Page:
Be honest: the VW diesel-gate scandal was not a total surprise.
And the reason it didn’t surprise you, the reason you felt you already knew it, is because it is a specific example Goodhart’s Law.
In rough terms Goodhart’s Law states that:
If you announce a specified parameter is an organisational target, then people will ‘game’ the system until that parameter becomes meaningless.
Over at ‘Less Wrong‘ they describe the process in detail.
- ‘Managers’ want to achieve a difficult-to-specify goal G.
- They formulate G* which is not G, but until now in usual practice, G and G* are correlated.
- Subordinates are given the target G* and most people try to achieve G*. As time goes on, every means of achieving G* is sought.
- G* was formulated because it is simple and more explicit than G. Hence, the persons, processes and organizations which aim at maximising G* achieve competitive advantage over those trying to juggle both G* and G.
- Eventually the correlation between G and G* reduces and after a point, the correlation completely breaks down.
There are many examples that I could use to illustrate the point e.g. NHS target-culture, but let’s look specifically at education and emissions to see how Goodhart’s law describes the corruption of initially noble aims.
We consider that a worthy societal goal (G) is a well-educated population. But for reasons of cost and operational simplicity we substitute this with a correlated goal (G*), that students pass exams.
Initially teachers and schools try to bear in mind the overall goal (G), but after a while – and we are well into that ‘while’ – anyone attempting to achieve goal G in place of its proxy G* – passing exams – is seen as an organisational liability.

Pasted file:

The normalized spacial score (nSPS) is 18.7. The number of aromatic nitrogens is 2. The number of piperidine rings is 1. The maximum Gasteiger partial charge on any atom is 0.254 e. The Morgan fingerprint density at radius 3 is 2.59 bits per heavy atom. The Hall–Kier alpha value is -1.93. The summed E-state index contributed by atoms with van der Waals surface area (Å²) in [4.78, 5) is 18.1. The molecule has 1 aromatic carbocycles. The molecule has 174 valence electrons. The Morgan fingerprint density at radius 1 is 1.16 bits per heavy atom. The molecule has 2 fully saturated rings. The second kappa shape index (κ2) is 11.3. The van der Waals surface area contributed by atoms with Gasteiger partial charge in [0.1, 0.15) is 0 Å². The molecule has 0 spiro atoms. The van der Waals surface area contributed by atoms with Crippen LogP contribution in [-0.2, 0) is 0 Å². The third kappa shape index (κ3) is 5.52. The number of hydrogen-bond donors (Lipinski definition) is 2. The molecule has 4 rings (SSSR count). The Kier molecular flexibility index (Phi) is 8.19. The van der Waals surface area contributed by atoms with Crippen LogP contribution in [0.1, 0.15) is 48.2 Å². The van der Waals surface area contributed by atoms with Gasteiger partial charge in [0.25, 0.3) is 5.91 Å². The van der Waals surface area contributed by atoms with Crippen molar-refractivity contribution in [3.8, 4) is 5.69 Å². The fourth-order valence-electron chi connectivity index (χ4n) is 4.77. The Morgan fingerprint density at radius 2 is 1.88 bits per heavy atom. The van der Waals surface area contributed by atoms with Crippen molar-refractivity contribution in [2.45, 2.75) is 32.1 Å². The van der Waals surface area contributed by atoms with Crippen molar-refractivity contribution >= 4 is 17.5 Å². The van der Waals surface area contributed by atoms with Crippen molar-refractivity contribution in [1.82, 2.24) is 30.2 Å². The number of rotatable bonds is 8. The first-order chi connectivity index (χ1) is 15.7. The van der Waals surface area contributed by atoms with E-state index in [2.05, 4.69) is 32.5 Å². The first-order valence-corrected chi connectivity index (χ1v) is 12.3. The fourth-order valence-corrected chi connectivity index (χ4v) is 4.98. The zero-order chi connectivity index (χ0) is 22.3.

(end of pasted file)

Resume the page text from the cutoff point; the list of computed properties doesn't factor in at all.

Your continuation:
Eventually publishers get in on the act, buying up exam boards and lowering exam standards, maximising G*, but reducing progress towards the overall goal G, and minimising the correlation between G and G*.
Does that sound familiar?
Governments have a noble goal (G) of reducing air pollution and so demand that automobile manufacturers make cars which emit less harmful chemicals.
To be fair to all manufacturers, they specify the precise conditions under which tests are conducted and demand the results from this test (G*) meet specified standards.
The tests are designed so their results (G*) are correlated with real world performance. However the tests are necessarily simpler than reality – and can’t be overly complex otherwise the cost of measurement would be too high.
Inevitably, manufacturers make sure there cars perform well in the precise conditions of the test and tune their engines accordingly. Why would they not?
US regulations are reasonably well-devised and what VW did was (probably) illegal.
But what you have not heard is the other manufacturers stating that ‘We don’t do this’.
Why are they silent?
Managers and governments face complex, multi-dimensional problems. And I sympathise. But I do not sympathise with a response to this complexity which insists on a one-dimensional focus which ‘flattens’ reality.
The people on the ground – the teachers or engineers – still face the actual complexity, but their managers deny the existence of the other dimensions of the problem. Typically they use ‘metrics’ which are supposed to be an aid to judgement, as a substitute for judgement.
This leads to workplace stress, a ‘blame’ culture and – ultimately – failure to achieve the original organisational goals.
Goodhart’s law is widely applicable, but on reflection I think it may be merely a specific implementation of the more widely-known aphorism:
The road to Hell, is paved with good intentions.
Thanks to Andrea Sella for the original tip off.